President Obama on Tuesday responded to demands by Senate Majority Leader Mitch McConnell and fellow Republicans that he forego a Supreme Court nomination following the passing of Justice Antonin Scalia.
Obama — speaking at the Association of Southeast Asian Nations Leaders Summit in California— extended "heartfelt condolences" to the family of Scalia, whom he called, "a giant on the Supreme Court."
Asked what he would do if McConnell blocked his SCOTUS nominee:
"The Constitution is pretty clear about what's supposed to happen now: When there's a vacancy on the Supreme Court, the President of the United States is to nominate someone. The senate is to consider that nomination and either they disapprove of that nominee or that nominee is elevated to the Supreme Court.
"Historically, this has not been viewed as a question."
"I'm amused when I hear people who claim to be strict interpreters of the Constitution suddenly reading into it a whole series of provisions that are not there," Obama continued, with an overt jab at Republican lawmakers who've bended over backwards in the days following Scalia's death to deny the President his Constitutional duty to appoint Supreme Court justices.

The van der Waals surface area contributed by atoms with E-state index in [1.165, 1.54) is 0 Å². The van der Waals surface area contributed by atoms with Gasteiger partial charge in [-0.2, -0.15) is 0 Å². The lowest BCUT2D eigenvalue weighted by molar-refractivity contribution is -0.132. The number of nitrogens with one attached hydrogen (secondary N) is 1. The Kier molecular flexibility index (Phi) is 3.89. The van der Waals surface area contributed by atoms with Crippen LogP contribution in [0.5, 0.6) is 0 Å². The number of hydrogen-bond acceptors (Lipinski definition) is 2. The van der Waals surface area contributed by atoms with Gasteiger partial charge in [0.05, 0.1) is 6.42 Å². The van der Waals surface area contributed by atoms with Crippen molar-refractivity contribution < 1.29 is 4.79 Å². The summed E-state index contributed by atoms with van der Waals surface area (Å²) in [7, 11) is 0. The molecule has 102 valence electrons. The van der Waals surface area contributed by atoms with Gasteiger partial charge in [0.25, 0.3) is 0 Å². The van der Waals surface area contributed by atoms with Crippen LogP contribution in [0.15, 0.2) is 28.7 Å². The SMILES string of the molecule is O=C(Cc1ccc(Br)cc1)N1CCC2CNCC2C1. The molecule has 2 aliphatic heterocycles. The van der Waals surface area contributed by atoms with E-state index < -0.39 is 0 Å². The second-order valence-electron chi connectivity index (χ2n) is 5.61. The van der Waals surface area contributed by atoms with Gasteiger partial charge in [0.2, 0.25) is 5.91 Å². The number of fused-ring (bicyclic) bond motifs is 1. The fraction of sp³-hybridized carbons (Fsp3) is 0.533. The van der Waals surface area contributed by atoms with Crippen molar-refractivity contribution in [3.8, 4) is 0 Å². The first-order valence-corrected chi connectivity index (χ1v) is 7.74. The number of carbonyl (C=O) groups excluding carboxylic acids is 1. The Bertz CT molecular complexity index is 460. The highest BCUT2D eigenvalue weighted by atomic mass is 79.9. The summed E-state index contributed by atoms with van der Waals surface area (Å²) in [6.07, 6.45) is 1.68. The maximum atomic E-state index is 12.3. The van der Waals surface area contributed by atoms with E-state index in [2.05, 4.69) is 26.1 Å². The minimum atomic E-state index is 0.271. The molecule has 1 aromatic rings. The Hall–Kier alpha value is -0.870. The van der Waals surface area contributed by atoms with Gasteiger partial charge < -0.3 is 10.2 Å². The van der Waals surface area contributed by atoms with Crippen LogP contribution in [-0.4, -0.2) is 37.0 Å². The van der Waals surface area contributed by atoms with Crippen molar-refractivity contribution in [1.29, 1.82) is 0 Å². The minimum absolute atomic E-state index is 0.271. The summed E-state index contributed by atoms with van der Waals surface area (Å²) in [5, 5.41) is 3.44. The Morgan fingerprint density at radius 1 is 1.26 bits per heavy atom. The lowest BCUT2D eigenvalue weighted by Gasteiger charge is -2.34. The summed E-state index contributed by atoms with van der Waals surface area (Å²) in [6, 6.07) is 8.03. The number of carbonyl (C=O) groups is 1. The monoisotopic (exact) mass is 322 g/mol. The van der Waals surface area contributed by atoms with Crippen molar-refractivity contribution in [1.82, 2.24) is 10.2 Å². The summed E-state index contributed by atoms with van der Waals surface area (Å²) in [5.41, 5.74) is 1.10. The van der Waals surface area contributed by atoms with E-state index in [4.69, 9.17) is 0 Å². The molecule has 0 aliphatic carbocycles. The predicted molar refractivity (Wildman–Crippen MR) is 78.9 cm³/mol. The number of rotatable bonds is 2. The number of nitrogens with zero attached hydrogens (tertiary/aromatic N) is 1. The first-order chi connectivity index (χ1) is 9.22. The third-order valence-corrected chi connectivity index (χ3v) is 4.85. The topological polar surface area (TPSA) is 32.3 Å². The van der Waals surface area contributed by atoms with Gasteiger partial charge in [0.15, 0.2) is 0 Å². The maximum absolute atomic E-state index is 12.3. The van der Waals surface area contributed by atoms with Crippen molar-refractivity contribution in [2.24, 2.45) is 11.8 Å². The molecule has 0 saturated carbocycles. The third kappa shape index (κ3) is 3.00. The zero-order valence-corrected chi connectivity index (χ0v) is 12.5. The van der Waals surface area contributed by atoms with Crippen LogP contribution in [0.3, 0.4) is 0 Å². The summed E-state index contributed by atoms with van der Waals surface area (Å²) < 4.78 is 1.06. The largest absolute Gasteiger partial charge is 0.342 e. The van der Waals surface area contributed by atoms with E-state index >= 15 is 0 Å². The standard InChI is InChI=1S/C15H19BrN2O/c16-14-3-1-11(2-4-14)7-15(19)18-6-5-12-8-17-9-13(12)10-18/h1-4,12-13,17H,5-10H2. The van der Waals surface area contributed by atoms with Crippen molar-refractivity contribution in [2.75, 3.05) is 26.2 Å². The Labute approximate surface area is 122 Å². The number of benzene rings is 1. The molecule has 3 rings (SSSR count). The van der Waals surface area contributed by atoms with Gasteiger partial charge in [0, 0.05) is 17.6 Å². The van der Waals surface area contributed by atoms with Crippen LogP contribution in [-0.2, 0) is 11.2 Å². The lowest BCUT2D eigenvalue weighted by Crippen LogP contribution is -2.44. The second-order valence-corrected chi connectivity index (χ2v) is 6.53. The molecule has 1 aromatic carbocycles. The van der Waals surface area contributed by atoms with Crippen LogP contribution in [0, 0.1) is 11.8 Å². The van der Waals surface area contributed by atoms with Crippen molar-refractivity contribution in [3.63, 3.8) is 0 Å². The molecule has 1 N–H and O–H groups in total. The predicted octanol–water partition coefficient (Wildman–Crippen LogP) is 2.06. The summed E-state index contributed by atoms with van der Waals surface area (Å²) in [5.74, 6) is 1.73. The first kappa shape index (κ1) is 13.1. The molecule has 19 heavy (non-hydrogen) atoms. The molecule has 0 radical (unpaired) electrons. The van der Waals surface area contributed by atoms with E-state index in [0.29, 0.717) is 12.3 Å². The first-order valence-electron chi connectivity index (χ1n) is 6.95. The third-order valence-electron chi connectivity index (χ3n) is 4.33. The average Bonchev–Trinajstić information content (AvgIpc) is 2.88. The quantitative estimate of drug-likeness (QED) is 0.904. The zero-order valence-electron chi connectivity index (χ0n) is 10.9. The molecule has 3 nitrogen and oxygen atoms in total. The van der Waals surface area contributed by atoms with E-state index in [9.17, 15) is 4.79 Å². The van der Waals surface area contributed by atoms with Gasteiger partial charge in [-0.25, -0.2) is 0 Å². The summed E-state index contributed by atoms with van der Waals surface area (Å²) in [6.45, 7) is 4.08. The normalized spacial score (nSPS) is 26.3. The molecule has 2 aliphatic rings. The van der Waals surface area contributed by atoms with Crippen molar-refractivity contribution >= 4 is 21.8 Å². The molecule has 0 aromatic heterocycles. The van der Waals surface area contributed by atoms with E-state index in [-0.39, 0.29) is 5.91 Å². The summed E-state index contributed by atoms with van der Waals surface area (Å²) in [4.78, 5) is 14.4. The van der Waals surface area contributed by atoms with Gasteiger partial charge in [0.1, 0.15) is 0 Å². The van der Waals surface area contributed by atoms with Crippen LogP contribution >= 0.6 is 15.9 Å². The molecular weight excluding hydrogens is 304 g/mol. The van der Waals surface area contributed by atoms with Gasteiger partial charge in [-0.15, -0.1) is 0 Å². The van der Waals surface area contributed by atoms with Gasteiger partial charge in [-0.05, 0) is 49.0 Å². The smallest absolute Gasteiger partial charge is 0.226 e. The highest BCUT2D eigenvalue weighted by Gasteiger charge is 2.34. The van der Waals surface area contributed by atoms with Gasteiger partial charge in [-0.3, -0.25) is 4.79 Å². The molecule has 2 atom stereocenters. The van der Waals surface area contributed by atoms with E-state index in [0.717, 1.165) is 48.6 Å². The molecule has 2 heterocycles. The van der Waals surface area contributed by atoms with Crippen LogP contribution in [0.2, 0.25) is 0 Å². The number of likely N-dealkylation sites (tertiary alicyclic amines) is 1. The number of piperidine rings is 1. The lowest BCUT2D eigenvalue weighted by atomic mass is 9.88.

"We've almost gotten accustomed to how obstructionist the Senate has become when it comes to nominations," Obama added. "In some ways, this argument is just an extension of what we've seen in the Senate, generally."
That said, Obama suggested, "This would be a good moment for us to rise above" gridlock and obstructionism on Capitol Hill.
Regardless of anticipated resistance from the right, Obama said he intends "to nominate, in due time, a very well-qualified candidate. If we are following basic precedent, then that nominee will be presented before the committees, the vote will be taken and, ultimately, they will be confirmed."